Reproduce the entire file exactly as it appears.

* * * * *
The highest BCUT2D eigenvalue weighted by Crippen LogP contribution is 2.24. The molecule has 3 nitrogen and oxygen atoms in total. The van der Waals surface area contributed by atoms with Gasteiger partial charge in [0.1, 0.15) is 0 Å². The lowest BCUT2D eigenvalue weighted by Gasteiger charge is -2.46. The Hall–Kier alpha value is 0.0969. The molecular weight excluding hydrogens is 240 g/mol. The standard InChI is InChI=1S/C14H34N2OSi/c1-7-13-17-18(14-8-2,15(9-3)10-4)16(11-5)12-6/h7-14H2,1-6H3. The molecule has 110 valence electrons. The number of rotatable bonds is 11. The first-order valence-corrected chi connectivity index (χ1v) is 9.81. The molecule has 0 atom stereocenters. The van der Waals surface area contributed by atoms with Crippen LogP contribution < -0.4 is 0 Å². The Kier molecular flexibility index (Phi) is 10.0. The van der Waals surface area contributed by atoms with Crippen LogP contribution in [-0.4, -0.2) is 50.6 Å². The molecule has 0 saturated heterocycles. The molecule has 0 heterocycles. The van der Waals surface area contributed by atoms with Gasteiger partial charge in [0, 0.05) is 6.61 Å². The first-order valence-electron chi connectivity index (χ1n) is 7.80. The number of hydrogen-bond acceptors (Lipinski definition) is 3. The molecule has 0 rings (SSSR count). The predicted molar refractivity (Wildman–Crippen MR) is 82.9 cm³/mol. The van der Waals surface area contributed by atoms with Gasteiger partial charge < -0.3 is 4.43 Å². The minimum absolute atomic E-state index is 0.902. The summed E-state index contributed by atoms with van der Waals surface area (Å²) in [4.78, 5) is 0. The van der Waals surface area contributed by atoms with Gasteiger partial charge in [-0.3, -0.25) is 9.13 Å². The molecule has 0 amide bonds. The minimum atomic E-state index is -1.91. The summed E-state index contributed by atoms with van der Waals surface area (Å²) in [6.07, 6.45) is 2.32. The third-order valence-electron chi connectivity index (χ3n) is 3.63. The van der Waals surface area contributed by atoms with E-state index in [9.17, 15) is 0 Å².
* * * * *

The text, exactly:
The highest BCUT2D eigenvalue weighted by Crippen LogP contribution is 2.24. The molecule has 3 nitrogen and oxygen atoms in total. The van der Waals surface area contributed by atoms with Gasteiger partial charge in [0.1, 0.15) is 0 Å². The lowest BCUT2D eigenvalue weighted by Gasteiger charge is -2.46. The Hall–Kier alpha value is 0.0969. The molecular weight excluding hydrogens is 240 g/mol. The standard InChI is InChI=1S/C14H34N2OSi/c1-7-13-17-18(14-8-2,15(9-3)10-4)16(11-5)12-6/h7-14H2,1-6H3. The molecule has 110 valence electrons. The number of rotatable bonds is 11. The first-order valence-corrected chi connectivity index (χ1v) is 9.81. The molecule has 0 atom stereocenters. The van der Waals surface area contributed by atoms with Crippen LogP contribution < -0.4 is 0 Å². The Kier molecular flexibility index (Phi) is 10.0. The van der Waals surface area contributed by atoms with Crippen LogP contribution in [-0.4, -0.2) is 50.6 Å². The molecule has 0 saturated heterocycles. The molecule has 0 heterocycles. The van der Waals surface area contributed by atoms with Gasteiger partial charge in [0, 0.05) is 6.61 Å². The first-order valence-electron chi connectivity index (χ1n) is 7.80. The number of hydrogen-bond acceptors (Lipinski definition) is 3. The molecule has 0 rings (SSSR count). The predicted molar refractivity (Wildman–Crippen MR) is 82.9 cm³/mol. The van der Waals surface area contributed by atoms with Gasteiger partial charge < -0.3 is 4.43 Å². The minimum absolute atomic E-state index is 0.902. The summed E-state index contributed by atoms with van der Waals surface area (Å²) in [4.78, 5) is 0. The van der Waals surface area contributed by atoms with Gasteiger partial charge in [-0.3, -0.25) is 9.13 Å². The molecule has 0 amide bonds. The minimum atomic E-state index is -1.91. The summed E-state index contributed by atoms with van der Waals surface area (Å²) in [6.07, 6.45) is 2.32. The third-order valence-electron chi connectivity index (χ3n) is 3.63. The van der Waals surface area contributed by atoms with E-state index in [9.17, 15) is 0 Å².